The News Matrix: Thursday 29 November 2012


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The Independent Online

45,630 exam papers wrongly marked

The number of GCSE and A-level papers wrongly marked this summer shot up by 18.4 per cent to a record 45,630. There was also a 36 per cent rise in the number of complaints, which reached almost 280,000. Headteachers' leader Brian Lightman said the figures, published by the exam regulator Ofqual, showed that "confidence in the examination system is an all-time low". MORE

Britain won't vote for Palestine state

Foreign Secretary William Hague has upset the Gulf states by indicating Britain would abstain in the UN vote to recognise a Palestinian state. He said the Palestinians would gain Britain's backing if they promised an "immediate" resumption of negotiations with Israel. MORE

Female students offered cash for sex

A website is offering students £15,000 a year to cover their university studies in exchange for having sex with wealthy businessmen, an i investigation can reveal. claims to have arranged for 1,400 women aged between 17 and 24 to be funded through "discreet adventures". MORE

Managers arrested over fatal factory fire

Three managers at the factory in Dhaka where 112 workers died in a fire have been arrested on suspicion of locking staff inside. Workers who survived say exit doors were locked, extinguishers did not work, bosses told them to ignore the fire alarm and emergency exits were locked.

WikiLeaks soldier 'illegally punished'

The US Army private charged with passing classified documents to the WikiLeaks website has appeared at a pre-trial hearing. Bradley Manning is seeking dismissal of the case, claiming he was illegally punished in detention, being locked up alone at least 23 hours a day and forced to sleep naked.

Britain could face EU exit, warns Blair

Tony Blair has warned David Cameron that renegotiating the terms of Britain's EU membership could result in the UK leaving the 27-nation bloc, saying it would be "a monumental error of statesmanship". MORE

City couples may be allowed two children

China could allow couples living in cities to have two children in a historic change to its one-child policy. Advisers are drafting proposals for what would be President Xi Jinping's first major reform since taking power this month. At present, only parents who are only children are allowed a second child.

Professor died after colleague's headlock

An Oxford University professor died from a heart attack when he was restrained in a headlock by a fellow academic, an inquest heard yesterday. A coroner recorded a verdict of accidental death in the case of Steven Rawlings, who had mental health problems. He attacked Dr Devinderjit Sivia, who tried to restrain him.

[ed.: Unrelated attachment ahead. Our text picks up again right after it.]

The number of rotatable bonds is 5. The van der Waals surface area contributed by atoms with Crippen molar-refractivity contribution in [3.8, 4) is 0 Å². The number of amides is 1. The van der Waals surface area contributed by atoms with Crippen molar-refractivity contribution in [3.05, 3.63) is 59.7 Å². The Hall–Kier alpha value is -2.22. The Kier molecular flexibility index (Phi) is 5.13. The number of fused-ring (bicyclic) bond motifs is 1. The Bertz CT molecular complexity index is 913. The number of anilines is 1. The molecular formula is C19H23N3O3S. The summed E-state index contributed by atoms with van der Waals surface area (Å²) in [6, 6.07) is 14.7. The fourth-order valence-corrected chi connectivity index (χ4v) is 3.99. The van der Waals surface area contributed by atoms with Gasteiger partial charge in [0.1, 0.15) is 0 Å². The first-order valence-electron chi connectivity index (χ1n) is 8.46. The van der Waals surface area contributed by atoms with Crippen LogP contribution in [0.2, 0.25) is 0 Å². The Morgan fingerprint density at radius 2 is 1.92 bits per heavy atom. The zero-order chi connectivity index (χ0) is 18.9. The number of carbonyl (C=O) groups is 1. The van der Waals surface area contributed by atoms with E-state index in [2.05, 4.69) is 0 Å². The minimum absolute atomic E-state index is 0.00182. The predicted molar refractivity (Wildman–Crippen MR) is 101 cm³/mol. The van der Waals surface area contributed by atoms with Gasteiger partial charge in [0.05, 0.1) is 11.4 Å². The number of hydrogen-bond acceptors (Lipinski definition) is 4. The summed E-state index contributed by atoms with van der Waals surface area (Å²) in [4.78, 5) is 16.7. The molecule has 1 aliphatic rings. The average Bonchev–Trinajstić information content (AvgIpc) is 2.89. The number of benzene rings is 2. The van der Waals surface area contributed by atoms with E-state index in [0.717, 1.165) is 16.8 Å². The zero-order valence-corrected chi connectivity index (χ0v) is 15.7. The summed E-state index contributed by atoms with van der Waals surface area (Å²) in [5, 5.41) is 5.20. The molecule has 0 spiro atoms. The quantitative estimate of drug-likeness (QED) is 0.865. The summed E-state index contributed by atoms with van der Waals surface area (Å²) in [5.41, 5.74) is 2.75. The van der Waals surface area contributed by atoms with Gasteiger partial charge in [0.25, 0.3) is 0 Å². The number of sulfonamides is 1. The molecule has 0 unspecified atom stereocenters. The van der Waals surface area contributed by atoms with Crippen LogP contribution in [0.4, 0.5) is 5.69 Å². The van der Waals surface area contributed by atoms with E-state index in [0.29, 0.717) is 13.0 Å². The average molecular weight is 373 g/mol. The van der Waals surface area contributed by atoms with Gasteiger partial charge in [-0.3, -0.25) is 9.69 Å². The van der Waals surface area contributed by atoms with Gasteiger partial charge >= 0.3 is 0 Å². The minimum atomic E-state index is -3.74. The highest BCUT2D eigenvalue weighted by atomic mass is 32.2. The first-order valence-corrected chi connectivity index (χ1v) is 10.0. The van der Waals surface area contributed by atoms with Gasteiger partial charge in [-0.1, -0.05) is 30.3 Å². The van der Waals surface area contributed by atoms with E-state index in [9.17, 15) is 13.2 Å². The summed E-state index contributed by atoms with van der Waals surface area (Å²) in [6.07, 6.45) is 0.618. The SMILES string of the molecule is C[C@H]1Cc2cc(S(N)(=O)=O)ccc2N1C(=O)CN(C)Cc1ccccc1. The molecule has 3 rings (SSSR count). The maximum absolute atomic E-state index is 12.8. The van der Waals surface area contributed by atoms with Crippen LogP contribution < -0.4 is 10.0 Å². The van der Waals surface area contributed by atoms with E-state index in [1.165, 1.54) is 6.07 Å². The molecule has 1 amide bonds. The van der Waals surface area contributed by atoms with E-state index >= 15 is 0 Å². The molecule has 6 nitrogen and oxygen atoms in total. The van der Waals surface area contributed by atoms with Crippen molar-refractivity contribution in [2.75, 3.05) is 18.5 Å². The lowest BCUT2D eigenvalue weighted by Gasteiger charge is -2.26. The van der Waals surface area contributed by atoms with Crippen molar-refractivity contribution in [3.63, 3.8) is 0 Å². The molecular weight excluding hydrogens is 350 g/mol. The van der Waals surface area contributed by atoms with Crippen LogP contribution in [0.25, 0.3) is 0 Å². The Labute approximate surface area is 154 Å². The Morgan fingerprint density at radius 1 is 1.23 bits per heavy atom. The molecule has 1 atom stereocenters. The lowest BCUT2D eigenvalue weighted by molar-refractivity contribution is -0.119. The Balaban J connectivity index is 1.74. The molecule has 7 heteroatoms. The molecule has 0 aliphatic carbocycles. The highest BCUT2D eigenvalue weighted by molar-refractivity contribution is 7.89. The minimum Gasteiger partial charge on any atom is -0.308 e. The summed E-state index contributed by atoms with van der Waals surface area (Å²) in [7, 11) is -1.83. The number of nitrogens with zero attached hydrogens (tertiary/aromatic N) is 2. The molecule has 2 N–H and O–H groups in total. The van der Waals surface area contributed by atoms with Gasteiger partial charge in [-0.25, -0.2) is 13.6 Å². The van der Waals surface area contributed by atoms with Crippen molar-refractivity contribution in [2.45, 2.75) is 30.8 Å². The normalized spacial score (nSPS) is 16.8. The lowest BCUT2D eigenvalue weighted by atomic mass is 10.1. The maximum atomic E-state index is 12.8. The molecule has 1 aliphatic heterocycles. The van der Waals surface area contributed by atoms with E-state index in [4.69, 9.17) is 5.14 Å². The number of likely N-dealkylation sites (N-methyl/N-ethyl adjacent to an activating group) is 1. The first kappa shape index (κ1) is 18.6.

Tokyo still gourmet capital of the world

Tokyo has retained its crown as the world's gourmet capital for the sixth consecutive year. The Japanese city's number of three-star Michelin restaurants has fallen by two to 14 this year, but it still outranks Paris, Lyon and San Sebastian. All but two of the top-rated restaurants in Tokyo serve Japanese cuisine.

3 Cornish parking bays fetch £161,000

Three car parking spaces in the Cornish resort of St Ives have sold at auction for £161,000. The parking bays, located on Barnoon Terrace near the Tate gallery, fetched £56,000, £55,000 and £50,000. Each lot was worth more than double the average yearly salary in St Ives. Two bays failed to reach their reserve.

Man stabbed lover's parrot to death

A man who stabbed his former girlfriend's parrot to death with a fork has been jailed for six months. Richard Atkinson, 63, from Washington state, pleaded guilty to animal cruelty and domestic violence. His lawyer said he may have mixed anti-anxiety medication with whiskey and slipped into a blacked-out rage.

Plan to excavate 36 buried RAF Spitfires

Dozens of Spitfires will be excavated in Burma early next year following a 16-year campaign. Enthusiast David Cundall has spent tens of thousands of pounds on locating the aircraft. He believes Lord Louis Mountbatten ordered the burial of 36 Spitfires at Mingaladon airfield as the Second World War drew to a close in 1945.

Plan to sell £20m Old Flo hits a snag

A council's plans to sell a Henry Moore sculpture have hit a snag as questions emerged over whether it owns the work. Old Flo, which could be worth £20m, is currently on loan in Yorkshire. The floods have prevented Tower Hamlets council from retrieving the sculpture thus far, but one source said it is owned by another borough. Tower Hamlets maintains there is no doubt that it owns the piece, under the terms of the London Government Act 1985.